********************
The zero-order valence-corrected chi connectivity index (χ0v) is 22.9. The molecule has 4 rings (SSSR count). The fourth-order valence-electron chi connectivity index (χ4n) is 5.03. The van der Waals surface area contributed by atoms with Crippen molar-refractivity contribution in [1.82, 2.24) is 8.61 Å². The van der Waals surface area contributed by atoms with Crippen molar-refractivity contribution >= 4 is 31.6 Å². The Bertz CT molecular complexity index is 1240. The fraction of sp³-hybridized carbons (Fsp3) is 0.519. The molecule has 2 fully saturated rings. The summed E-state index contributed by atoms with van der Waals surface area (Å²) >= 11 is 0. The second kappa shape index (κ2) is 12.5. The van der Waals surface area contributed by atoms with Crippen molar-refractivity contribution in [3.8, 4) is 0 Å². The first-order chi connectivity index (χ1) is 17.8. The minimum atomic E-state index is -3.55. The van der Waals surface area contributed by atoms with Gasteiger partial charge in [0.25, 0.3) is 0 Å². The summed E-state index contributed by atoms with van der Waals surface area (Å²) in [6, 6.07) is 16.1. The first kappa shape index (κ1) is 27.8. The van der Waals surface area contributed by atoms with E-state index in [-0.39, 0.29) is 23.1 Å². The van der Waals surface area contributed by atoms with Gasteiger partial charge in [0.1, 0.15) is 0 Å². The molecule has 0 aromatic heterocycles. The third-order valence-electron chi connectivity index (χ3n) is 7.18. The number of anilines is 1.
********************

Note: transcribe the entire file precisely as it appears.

The zero-order valence-corrected chi connectivity index (χ0v) is 22.9. The molecule has 4 rings (SSSR count). The fourth-order valence-electron chi connectivity index (χ4n) is 5.03. The van der Waals surface area contributed by atoms with Crippen molar-refractivity contribution in [1.82, 2.24) is 8.61 Å². The van der Waals surface area contributed by atoms with Crippen molar-refractivity contribution >= 4 is 31.6 Å². The Bertz CT molecular complexity index is 1240. The fraction of sp³-hybridized carbons (Fsp3) is 0.519. The molecule has 2 fully saturated rings. The summed E-state index contributed by atoms with van der Waals surface area (Å²) >= 11 is 0. The second kappa shape index (κ2) is 12.5. The van der Waals surface area contributed by atoms with Crippen molar-refractivity contribution in [3.8, 4) is 0 Å². The first-order chi connectivity index (χ1) is 17.8. The minimum atomic E-state index is -3.55. The van der Waals surface area contributed by atoms with Gasteiger partial charge in [0.25, 0.3) is 0 Å². The summed E-state index contributed by atoms with van der Waals surface area (Å²) in [6, 6.07) is 16.1. The first kappa shape index (κ1) is 27.8. The van der Waals surface area contributed by atoms with E-state index in [-0.39, 0.29) is 23.1 Å². The van der Waals surface area contributed by atoms with Gasteiger partial charge in [0.1, 0.15) is 0 Å². The molecule has 0 aromatic heterocycles. The third-order valence-electron chi connectivity index (χ3n) is 7.18. The number of anilines is 1.